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Aleksa Kecojevic

Washington Post (27 Apr. 2001)

Montenegro vs. the World

NO SOONER did vigorous Western intervention manage to tamp down the latest outbreak of
fighting in the Balkans than a new crisis began brewing. This one involves Montenegro, the
last Yugoslav republic besides Serbia to remain in the federation. Montenegro's president,
Milo Djukanovic, bravely stood up to former Serbian strongman Slobodan Milosevic; now, even
though Mr. Milosevic is gone, Mr. Djukanovic wants to hold a referendum on full
independence. The European Union and the United States strongly oppose this initiative, as
do at least 40 percent of Montenegrins, who voted for pro-Serbian parties in parliamentary
elections last weekend. But Mr. Djukanovic says he is determined to go forward anyway.

 His precipitous press for independence is troubling on several grounds. When opposed by
such a large part of the population, a move to statehood might only destabilize Montenegro,
or even touch off violence. For most of its history, the republic has been culturally and
lly inseparable from Serbia, with which it shares both religion and language. Western
governments consequently fear that if Montenegro declares independence, the far larger
Albanian population in neighboring Kosovo will insist on independence as well. So might the
Albanian population of Macedonia, or the Sanjak region of Serbia -- not to mention the
three ethnic communities of Bosnia. Caught in the middle will be the Western governments
and peacekeeping forces that have already fought two wars and spent tens of billions of
dollars trying to collect the fragments of the Balkans into viable and stable countries.

 But independence for Montenegro is more than geopolitically inconvenient; it would almost
certainly be a bad course for the Montenegrins. The country, which as its name suggests is
dominated by a single massif, is half the size of Maryland and has only 650,000 people. It
has few resources and no real economy outside of tourism and a port that is Serbia's sole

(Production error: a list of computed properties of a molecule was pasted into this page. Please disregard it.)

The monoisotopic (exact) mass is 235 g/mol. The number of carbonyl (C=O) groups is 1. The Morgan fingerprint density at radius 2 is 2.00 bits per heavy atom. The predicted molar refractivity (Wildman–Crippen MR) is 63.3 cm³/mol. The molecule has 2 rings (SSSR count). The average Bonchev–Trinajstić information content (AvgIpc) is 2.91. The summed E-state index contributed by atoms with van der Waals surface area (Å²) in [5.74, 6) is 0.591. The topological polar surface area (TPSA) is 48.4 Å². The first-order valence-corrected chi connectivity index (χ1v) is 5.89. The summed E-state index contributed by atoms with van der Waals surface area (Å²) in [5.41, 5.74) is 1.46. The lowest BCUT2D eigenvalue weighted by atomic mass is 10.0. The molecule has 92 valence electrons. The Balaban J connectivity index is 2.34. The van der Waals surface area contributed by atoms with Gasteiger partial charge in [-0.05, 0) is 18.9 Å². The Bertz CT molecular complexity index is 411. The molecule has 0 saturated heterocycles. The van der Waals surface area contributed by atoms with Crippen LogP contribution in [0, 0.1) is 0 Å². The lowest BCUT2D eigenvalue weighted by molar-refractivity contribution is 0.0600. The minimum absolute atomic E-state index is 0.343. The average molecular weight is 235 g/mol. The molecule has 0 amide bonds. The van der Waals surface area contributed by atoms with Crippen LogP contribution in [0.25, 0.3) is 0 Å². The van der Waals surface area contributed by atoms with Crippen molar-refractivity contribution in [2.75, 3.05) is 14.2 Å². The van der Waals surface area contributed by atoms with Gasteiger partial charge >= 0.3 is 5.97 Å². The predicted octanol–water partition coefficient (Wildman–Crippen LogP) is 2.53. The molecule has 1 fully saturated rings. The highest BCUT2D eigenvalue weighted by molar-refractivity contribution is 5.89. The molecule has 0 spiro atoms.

outlet to!
 the sea. Mr. Djukanovic likes to talk about Montenegro's rapidly moving toward membership
in the European Union and NATO -- and no doubt likes to imagine himself taking his seat at
the various state councils in Brussels. But his ministate would be most unlikely to be
accepted by either organization. Instead, the republic would probably become an isolated
and unstable backwater, and even poorer than it is today.

 The united Western front against Montenegrin independence is not especially principled --
the same governments welcomed Mr. Djukanovic's separatism, and benefited greatly from it,
when Mr. Milosevic was the common enemy during the 1999 Kosovo war. But the course the West
is now pressing on the Montenegrin leadership is a reasonable one. Serbia now has a
democratic government that has proposed broad negotiations between the two republics on how
to preserve a loose federation. Given the divisions in his own country, Mr. Djukanovic
should drop his rush for a referendum !
and take the time to pursue those talks. It may be that holding the last few pieces of
Yugoslavia together will prove as futile a project as was the West's effort to keep the
whole country intact a decade ago. But as the bloody history of the subsequent 10 years
shows, a breakup isn't likely to benefit anyone but the nationalist politicians who promote
it -- and maybe their warriors.

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